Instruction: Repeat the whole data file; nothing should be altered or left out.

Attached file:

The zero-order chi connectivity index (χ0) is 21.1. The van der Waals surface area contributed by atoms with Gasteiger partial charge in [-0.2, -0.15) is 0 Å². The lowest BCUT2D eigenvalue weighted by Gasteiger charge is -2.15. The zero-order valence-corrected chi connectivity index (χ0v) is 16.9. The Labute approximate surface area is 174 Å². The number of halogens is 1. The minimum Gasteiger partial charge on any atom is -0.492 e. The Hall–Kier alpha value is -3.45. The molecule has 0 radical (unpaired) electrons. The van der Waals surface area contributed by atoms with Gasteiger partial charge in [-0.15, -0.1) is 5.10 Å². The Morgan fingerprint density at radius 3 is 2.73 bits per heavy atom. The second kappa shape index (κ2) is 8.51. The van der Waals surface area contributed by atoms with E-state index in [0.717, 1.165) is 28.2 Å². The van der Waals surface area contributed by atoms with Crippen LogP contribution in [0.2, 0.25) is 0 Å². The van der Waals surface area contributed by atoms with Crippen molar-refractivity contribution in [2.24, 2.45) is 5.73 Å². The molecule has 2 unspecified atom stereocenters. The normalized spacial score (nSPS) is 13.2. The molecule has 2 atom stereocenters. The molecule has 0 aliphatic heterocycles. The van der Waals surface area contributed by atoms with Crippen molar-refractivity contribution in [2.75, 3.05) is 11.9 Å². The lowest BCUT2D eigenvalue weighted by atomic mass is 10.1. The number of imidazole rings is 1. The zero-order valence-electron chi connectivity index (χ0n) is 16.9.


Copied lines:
The zero-order chi connectivity index (χ0) is 21.1. The van der Waals surface area contributed by atoms with Gasteiger partial charge in [-0.2, -0.15) is 0 Å². The lowest BCUT2D eigenvalue weighted by Gasteiger charge is -2.15. The zero-order valence-corrected chi connectivity index (χ0v) is 16.9. The Labute approximate surface area is 174 Å². The number of halogens is 1. The minimum Gasteiger partial charge on any atom is -0.492 e. The Hall–Kier alpha value is -3.45. The molecule has 0 radical (unpaired) electrons. The van der Waals surface area contributed by atoms with Gasteiger partial charge in [-0.15, -0.1) is 5.10 Å². The Morgan fingerprint density at radius 3 is 2.73 bits per heavy atom. The second kappa shape index (κ2) is 8.51. The van der Waals surface area contributed by atoms with E-state index in [0.717, 1.165) is 28.2 Å². The van der Waals surface area contributed by atoms with Crippen LogP contribution in [0.2, 0.25) is 0 Å². The van der Waals surface area contributed by atoms with Crippen molar-refractivity contribution in [2.24, 2.45) is 5.73 Å². The molecule has 2 unspecified atom stereocenters. The normalized spacial score (nSPS) is 13.2. The molecule has 2 atom stereocenters. The molecule has 0 aliphatic heterocycles. The van der Waals surface area contributed by atoms with Crippen molar-refractivity contribution in [2.75, 3.05) is 11.9 Å². The lowest BCUT2D eigenvalue weighted by atomic mass is 10.1. The number of imidazole rings is 1. The zero-order valence-electron chi connectivity index (χ0n) is 16.9.